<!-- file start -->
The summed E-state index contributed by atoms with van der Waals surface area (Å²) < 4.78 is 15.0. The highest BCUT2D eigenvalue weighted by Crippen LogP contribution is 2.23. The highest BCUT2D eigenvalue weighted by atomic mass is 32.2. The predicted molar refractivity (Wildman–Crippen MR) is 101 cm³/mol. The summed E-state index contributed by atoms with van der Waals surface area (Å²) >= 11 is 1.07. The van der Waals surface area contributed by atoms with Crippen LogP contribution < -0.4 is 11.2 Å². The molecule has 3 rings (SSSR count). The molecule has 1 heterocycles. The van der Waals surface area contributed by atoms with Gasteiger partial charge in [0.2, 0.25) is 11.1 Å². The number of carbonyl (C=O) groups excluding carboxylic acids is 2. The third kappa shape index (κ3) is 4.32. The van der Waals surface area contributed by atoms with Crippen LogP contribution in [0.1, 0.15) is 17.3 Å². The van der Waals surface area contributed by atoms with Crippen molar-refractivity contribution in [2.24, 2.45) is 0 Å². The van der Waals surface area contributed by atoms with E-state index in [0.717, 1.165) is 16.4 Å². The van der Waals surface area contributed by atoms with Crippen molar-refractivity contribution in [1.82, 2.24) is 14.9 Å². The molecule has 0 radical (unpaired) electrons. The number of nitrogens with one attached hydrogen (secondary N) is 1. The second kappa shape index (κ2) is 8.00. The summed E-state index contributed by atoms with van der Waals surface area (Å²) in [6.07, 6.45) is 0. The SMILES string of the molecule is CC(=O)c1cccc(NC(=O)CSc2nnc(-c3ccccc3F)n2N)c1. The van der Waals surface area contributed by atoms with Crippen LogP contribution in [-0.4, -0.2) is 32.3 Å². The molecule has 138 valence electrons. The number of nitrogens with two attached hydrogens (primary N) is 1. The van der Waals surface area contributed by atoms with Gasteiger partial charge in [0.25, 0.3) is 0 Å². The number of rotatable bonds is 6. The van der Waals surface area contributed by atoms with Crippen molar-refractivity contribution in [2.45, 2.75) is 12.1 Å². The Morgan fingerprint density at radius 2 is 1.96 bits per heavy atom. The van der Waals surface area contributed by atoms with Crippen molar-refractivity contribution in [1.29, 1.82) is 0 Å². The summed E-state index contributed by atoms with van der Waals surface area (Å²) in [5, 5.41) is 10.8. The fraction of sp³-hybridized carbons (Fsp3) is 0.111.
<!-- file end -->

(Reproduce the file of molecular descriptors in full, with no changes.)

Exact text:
The summed E-state index contributed by atoms with van der Waals surface area (Å²) < 4.78 is 15.0. The highest BCUT2D eigenvalue weighted by Crippen LogP contribution is 2.23. The highest BCUT2D eigenvalue weighted by atomic mass is 32.2. The predicted molar refractivity (Wildman–Crippen MR) is 101 cm³/mol. The summed E-state index contributed by atoms with van der Waals surface area (Å²) >= 11 is 1.07. The van der Waals surface area contributed by atoms with Crippen LogP contribution < -0.4 is 11.2 Å². The molecule has 3 rings (SSSR count). The molecule has 1 heterocycles. The van der Waals surface area contributed by atoms with Gasteiger partial charge in [0.2, 0.25) is 11.1 Å². The number of carbonyl (C=O) groups excluding carboxylic acids is 2. The third kappa shape index (κ3) is 4.32. The van der Waals surface area contributed by atoms with Crippen LogP contribution in [0.1, 0.15) is 17.3 Å². The van der Waals surface area contributed by atoms with Crippen molar-refractivity contribution in [2.24, 2.45) is 0 Å². The van der Waals surface area contributed by atoms with E-state index in [0.717, 1.165) is 16.4 Å². The van der Waals surface area contributed by atoms with Crippen molar-refractivity contribution in [1.82, 2.24) is 14.9 Å². The molecule has 0 radical (unpaired) electrons. The number of nitrogens with one attached hydrogen (secondary N) is 1. The second kappa shape index (κ2) is 8.00. The summed E-state index contributed by atoms with van der Waals surface area (Å²) in [6.07, 6.45) is 0. The SMILES string of the molecule is CC(=O)c1cccc(NC(=O)CSc2nnc(-c3ccccc3F)n2N)c1. The van der Waals surface area contributed by atoms with Crippen LogP contribution in [-0.4, -0.2) is 32.3 Å². The molecule has 138 valence electrons. The number of nitrogens with two attached hydrogens (primary N) is 1. The van der Waals surface area contributed by atoms with Gasteiger partial charge in [0.25, 0.3) is 0 Å². The number of rotatable bonds is 6. The van der Waals surface area contributed by atoms with Crippen molar-refractivity contribution in [2.45, 2.75) is 12.1 Å². The Morgan fingerprint density at radius 2 is 1.96 bits per heavy atom. The van der Waals surface area contributed by atoms with Crippen molar-refractivity contribution in [1.29, 1.82) is 0 Å². The summed E-state index contributed by atoms with van der Waals surface area (Å²) in [5, 5.41) is 10.8. The fraction of sp³-hybridized carbons (Fsp3) is 0.111.